Cyberchondria – that is a condition where people look up health concerns online and then end up getting overly anxious over the results which usually indicates that they suffer from a deadly condition. With a glut of dubious material that is available online and in social media, patients are unable to differentiate between what is real and what is not.

A common symptom to ending up with a serious illness

To illustrate an example, take the case of Carlos; a systems engineer who was accustomed to dealing with deadlines and stress. However, headaches have been affecting him for a few weeks, causing him to be unable to concentrate on his work. With it nagging him, he enters his condition into his mobile phone and in less than a second, it has found over 34 million hits. Bombarded with information, he decides to visit the first few websites that come up. He soon finds himself searching “cancer” and found that there are some very fatal brain tumours that could kill him within a few months.

A study led by researchers at Harvard Medical School noted that most of these sites are so inconsistent and erroneous that patients should not be relying upon them to get the right diagnosis. The study found that the correct diagnosis came up first only 34%of the time. It also noted that though some clinicians claim that online symptom checkers are a good way to cut down on doctor visits, the researchers found the opposite to be the case instead. In a surprising twist, two thirds of patients who used the symptom checkers but didn’t need medical attention sought it anyway.

Self-diagnosis - a commonplace for patients today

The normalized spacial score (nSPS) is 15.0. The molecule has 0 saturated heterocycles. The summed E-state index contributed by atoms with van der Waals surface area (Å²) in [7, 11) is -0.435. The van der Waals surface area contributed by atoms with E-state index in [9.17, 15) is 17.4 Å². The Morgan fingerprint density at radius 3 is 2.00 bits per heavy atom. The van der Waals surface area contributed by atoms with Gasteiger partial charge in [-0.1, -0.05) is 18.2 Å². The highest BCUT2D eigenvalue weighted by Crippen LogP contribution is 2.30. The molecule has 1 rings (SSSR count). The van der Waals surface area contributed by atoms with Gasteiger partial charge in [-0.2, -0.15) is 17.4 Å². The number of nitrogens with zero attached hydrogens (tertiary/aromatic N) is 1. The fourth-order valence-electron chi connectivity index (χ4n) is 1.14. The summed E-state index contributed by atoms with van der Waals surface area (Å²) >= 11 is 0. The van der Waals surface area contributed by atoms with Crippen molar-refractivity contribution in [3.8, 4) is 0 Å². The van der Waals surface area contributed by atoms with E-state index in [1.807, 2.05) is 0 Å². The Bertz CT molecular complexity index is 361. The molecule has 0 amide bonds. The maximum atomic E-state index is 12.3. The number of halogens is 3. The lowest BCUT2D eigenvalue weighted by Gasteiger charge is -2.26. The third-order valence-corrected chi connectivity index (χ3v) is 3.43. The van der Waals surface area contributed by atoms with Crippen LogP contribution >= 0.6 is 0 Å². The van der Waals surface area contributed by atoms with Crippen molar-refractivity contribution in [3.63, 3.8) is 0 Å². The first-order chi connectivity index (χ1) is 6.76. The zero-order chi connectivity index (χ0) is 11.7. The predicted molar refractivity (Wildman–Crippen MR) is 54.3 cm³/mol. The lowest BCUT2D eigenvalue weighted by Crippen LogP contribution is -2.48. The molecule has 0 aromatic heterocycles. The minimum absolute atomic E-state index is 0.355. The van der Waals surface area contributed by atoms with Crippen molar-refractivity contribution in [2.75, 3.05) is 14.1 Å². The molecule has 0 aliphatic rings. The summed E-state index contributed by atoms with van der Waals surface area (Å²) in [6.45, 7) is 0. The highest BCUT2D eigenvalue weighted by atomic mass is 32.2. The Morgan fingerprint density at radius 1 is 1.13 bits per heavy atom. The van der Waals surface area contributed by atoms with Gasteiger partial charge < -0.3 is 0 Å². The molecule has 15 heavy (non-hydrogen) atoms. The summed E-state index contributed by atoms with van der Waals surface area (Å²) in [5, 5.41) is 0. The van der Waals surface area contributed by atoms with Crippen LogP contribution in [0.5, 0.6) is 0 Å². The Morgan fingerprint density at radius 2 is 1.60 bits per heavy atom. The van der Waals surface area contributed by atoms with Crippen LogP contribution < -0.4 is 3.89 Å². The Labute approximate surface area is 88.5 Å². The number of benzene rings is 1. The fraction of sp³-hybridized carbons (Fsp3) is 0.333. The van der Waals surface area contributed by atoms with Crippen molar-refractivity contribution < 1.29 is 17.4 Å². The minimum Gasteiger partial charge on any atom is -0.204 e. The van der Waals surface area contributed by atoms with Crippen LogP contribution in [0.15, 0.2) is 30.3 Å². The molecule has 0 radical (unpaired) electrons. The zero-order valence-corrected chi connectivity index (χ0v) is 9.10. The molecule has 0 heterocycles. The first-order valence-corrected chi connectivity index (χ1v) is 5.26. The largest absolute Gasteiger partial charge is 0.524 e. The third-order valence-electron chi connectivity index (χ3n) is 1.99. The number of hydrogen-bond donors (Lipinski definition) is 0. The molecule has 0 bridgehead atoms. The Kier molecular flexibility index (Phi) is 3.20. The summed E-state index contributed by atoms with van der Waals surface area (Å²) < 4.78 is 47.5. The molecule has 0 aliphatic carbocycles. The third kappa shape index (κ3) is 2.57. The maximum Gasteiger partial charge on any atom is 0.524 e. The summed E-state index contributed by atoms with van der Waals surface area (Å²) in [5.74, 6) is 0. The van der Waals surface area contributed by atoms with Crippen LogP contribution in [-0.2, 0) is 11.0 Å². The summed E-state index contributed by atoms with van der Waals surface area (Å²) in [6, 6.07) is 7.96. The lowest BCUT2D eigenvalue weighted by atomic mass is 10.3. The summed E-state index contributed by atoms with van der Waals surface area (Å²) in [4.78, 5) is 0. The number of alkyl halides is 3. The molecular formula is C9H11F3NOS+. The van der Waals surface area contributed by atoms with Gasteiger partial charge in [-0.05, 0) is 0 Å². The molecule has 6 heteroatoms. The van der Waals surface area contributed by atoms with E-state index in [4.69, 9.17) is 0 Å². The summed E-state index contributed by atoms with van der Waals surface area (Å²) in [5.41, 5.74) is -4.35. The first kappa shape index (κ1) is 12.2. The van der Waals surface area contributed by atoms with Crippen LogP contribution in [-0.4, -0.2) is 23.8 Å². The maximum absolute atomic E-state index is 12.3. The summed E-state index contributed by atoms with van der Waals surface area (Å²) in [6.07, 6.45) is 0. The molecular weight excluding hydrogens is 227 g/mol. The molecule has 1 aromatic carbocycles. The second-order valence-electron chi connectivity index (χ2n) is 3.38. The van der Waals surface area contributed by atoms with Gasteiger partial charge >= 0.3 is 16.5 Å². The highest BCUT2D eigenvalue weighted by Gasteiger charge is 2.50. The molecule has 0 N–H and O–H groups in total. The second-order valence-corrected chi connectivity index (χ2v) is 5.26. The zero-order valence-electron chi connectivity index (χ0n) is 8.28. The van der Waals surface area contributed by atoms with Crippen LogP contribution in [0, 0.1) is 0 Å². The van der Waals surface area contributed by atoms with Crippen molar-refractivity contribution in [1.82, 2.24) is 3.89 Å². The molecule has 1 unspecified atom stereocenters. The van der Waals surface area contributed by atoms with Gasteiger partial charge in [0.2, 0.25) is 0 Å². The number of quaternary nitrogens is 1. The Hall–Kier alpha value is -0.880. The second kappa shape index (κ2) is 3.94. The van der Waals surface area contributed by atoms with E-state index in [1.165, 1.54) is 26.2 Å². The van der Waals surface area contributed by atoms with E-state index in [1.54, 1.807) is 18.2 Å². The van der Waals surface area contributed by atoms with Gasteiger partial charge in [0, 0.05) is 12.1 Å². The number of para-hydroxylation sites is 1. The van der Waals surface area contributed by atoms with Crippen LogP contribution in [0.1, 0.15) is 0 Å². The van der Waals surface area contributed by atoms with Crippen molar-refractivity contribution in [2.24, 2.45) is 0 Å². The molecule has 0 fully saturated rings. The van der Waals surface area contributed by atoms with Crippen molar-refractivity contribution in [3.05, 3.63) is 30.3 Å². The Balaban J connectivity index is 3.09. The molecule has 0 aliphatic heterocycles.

It is estimated that around 72% of patients today get their health information online. With an abundance of incorrect information in social media, doctors now have to also educate their patients on where and how to find and identify trustworthy health information.

Dr. Chris Feudtner, Director of Medical Ethics at the Children's Hospital of Philadelphia noted that social media in particular; because of its prevalence in our lives, can affect how patients interact with their doctors and what type of care they expect. He added that doctors should ask about what their patients and families have read on the Internet, and then carefully work through that information.

A hypothetical case

To survey the ethical challenges that may face doctors due to their patients’ virtual lives, Feudtner examined a fictional case with elements of several current real-life situations. In this hypothetical case, the parents of a ten year old boy who was hospitalized with cancer started a blog. Healthcare professionals, including doctors and nurses were among the 1000 subscribers to his blog. After a year of being discharged from the hospital, the boy suddenly suffers a relapse causing his parents to launch an online petition seeking access to an experimental cancer treatment which is only available through clinical trials. However, the trials were no longer accepting new patients.

In a matter of days, the petition draws over 50,000 supporters and news crews gather in front of the hospital awaiting for a response from the hospital’s management. Besides the pressure this puts on the hospital’s management and doctors to help a child who is in critical condition, this situation raises broader ethical issues about how treatment decisions should be made.

Doctors note that there is a fairness issue that arises as not all families have the same access to social media or are social media savvy in using online communities to advocate for the care that they want. As such, it is recommended for hospitals to have policies in place so that they can handle situations such as when their patients’ social media posts go viral and take the appropriate steps in responding proactively. MIMS